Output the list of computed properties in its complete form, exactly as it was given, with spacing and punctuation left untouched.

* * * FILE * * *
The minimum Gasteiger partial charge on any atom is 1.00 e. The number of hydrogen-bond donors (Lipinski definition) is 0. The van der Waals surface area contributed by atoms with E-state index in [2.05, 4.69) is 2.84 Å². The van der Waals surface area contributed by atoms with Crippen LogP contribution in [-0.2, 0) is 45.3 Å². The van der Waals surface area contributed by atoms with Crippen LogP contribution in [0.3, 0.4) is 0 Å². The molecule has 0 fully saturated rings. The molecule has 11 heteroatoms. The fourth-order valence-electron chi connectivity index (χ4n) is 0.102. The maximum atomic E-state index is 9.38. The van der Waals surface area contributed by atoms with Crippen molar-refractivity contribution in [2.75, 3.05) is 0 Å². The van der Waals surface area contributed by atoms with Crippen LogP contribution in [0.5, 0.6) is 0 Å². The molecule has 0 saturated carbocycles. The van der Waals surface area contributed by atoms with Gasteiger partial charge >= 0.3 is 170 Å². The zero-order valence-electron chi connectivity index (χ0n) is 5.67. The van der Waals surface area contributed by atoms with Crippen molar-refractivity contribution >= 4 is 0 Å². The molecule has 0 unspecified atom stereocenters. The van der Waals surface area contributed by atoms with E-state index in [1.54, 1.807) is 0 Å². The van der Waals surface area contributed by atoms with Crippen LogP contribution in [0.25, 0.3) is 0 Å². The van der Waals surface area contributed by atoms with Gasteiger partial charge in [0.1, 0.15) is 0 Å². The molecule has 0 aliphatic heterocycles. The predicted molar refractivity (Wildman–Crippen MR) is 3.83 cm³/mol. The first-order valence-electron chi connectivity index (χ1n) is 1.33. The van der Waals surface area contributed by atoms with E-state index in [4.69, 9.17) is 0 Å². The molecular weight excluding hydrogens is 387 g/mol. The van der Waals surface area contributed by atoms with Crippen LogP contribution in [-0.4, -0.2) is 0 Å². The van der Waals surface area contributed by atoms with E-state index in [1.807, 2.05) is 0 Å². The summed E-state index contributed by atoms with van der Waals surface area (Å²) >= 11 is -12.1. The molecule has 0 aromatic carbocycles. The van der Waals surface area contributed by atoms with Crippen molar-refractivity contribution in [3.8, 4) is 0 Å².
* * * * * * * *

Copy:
The minimum Gasteiger partial charge on any atom is 1.00 e. The number of hydrogen-bond donors (Lipinski definition) is 0. The van der Waals surface area contributed by atoms with E-state index in [2.05, 4.69) is 2.84 Å². The van der Waals surface area contributed by atoms with Crippen LogP contribution in [-0.2, 0) is 45.3 Å². The van der Waals surface area contributed by atoms with Crippen LogP contribution in [0.3, 0.4) is 0 Å². The molecule has 0 fully saturated rings. The molecule has 11 heteroatoms. The fourth-order valence-electron chi connectivity index (χ4n) is 0.102. The maximum atomic E-state index is 9.38. The van der Waals surface area contributed by atoms with Crippen molar-refractivity contribution in [2.75, 3.05) is 0 Å². The van der Waals surface area contributed by atoms with Crippen LogP contribution in [0.5, 0.6) is 0 Å². The molecule has 0 saturated carbocycles. The van der Waals surface area contributed by atoms with Gasteiger partial charge >= 0.3 is 170 Å². The zero-order valence-electron chi connectivity index (χ0n) is 5.67. The van der Waals surface area contributed by atoms with Crippen molar-refractivity contribution >= 4 is 0 Å². The molecule has 0 unspecified atom stereocenters. The van der Waals surface area contributed by atoms with E-state index in [1.54, 1.807) is 0 Å². The van der Waals surface area contributed by atoms with Crippen LogP contribution in [0.25, 0.3) is 0 Å². The van der Waals surface area contributed by atoms with Gasteiger partial charge in [0.1, 0.15) is 0 Å². The molecule has 0 aliphatic heterocycles. The predicted molar refractivity (Wildman–Crippen MR) is 3.83 cm³/mol. The first-order valence-electron chi connectivity index (χ1n) is 1.33. The van der Waals surface area contributed by atoms with E-state index in [4.69, 9.17) is 0 Å². The molecular weight excluding hydrogens is 387 g/mol. The van der Waals surface area contributed by atoms with Crippen LogP contribution in [-0.4, -0.2) is 0 Å². The van der Waals surface area contributed by atoms with E-state index in [1.807, 2.05) is 0 Å². The summed E-state index contributed by atoms with van der Waals surface area (Å²) >= 11 is -12.1. The molecule has 0 aromatic carbocycles. The van der Waals surface area contributed by atoms with Crippen molar-refractivity contribution in [3.8, 4) is 0 Å².